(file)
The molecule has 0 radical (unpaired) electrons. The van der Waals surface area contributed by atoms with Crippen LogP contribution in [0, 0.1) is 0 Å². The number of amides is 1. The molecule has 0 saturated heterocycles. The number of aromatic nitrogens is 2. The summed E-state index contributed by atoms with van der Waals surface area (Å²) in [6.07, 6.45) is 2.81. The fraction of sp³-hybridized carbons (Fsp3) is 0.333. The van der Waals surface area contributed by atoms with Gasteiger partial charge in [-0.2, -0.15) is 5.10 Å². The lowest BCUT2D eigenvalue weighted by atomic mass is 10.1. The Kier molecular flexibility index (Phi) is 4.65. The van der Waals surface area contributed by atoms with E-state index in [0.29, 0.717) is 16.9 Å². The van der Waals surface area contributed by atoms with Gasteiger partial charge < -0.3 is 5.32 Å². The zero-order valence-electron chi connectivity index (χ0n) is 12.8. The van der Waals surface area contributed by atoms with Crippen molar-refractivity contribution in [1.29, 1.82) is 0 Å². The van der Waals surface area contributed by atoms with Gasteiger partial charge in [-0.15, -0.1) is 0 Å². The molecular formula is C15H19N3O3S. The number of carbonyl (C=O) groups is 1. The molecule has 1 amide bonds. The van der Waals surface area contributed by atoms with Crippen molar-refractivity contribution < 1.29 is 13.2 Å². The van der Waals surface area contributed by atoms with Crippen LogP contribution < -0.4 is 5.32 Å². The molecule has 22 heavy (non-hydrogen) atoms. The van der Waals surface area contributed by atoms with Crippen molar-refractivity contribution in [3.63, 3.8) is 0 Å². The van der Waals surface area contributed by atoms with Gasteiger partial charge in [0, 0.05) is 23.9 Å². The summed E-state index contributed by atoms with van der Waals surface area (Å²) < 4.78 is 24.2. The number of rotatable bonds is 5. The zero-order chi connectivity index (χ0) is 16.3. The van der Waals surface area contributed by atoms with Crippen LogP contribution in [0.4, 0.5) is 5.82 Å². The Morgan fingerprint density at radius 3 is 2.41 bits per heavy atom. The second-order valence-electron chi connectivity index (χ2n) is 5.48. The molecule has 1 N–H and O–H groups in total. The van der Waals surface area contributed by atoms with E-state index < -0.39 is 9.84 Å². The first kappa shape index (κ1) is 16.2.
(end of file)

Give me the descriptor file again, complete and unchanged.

The molecule has 0 radical (unpaired) electrons. The van der Waals surface area contributed by atoms with Crippen LogP contribution in [0, 0.1) is 0 Å². The number of amides is 1. The molecule has 0 saturated heterocycles. The number of aromatic nitrogens is 2. The summed E-state index contributed by atoms with van der Waals surface area (Å²) in [6.07, 6.45) is 2.81. The fraction of sp³-hybridized carbons (Fsp3) is 0.333. The van der Waals surface area contributed by atoms with Gasteiger partial charge in [-0.2, -0.15) is 5.10 Å². The lowest BCUT2D eigenvalue weighted by atomic mass is 10.1. The Kier molecular flexibility index (Phi) is 4.65. The van der Waals surface area contributed by atoms with E-state index in [0.29, 0.717) is 16.9 Å². The van der Waals surface area contributed by atoms with Gasteiger partial charge < -0.3 is 5.32 Å². The zero-order valence-electron chi connectivity index (χ0n) is 12.8. The van der Waals surface area contributed by atoms with Crippen molar-refractivity contribution in [1.29, 1.82) is 0 Å². The van der Waals surface area contributed by atoms with Gasteiger partial charge in [-0.15, -0.1) is 0 Å². The molecular formula is C15H19N3O3S. The number of carbonyl (C=O) groups is 1. The molecule has 1 amide bonds. The van der Waals surface area contributed by atoms with Crippen molar-refractivity contribution < 1.29 is 13.2 Å². The van der Waals surface area contributed by atoms with Crippen LogP contribution < -0.4 is 5.32 Å². The molecule has 22 heavy (non-hydrogen) atoms. The van der Waals surface area contributed by atoms with Crippen molar-refractivity contribution in [3.63, 3.8) is 0 Å². The van der Waals surface area contributed by atoms with Gasteiger partial charge in [0, 0.05) is 23.9 Å². The summed E-state index contributed by atoms with van der Waals surface area (Å²) < 4.78 is 24.2. The number of rotatable bonds is 5. The zero-order chi connectivity index (χ0) is 16.3. The van der Waals surface area contributed by atoms with Crippen LogP contribution in [0.4, 0.5) is 5.82 Å². The Morgan fingerprint density at radius 3 is 2.41 bits per heavy atom. The second-order valence-electron chi connectivity index (χ2n) is 5.48. The molecule has 1 N–H and O–H groups in total. The van der Waals surface area contributed by atoms with E-state index < -0.39 is 9.84 Å². The first kappa shape index (κ1) is 16.2.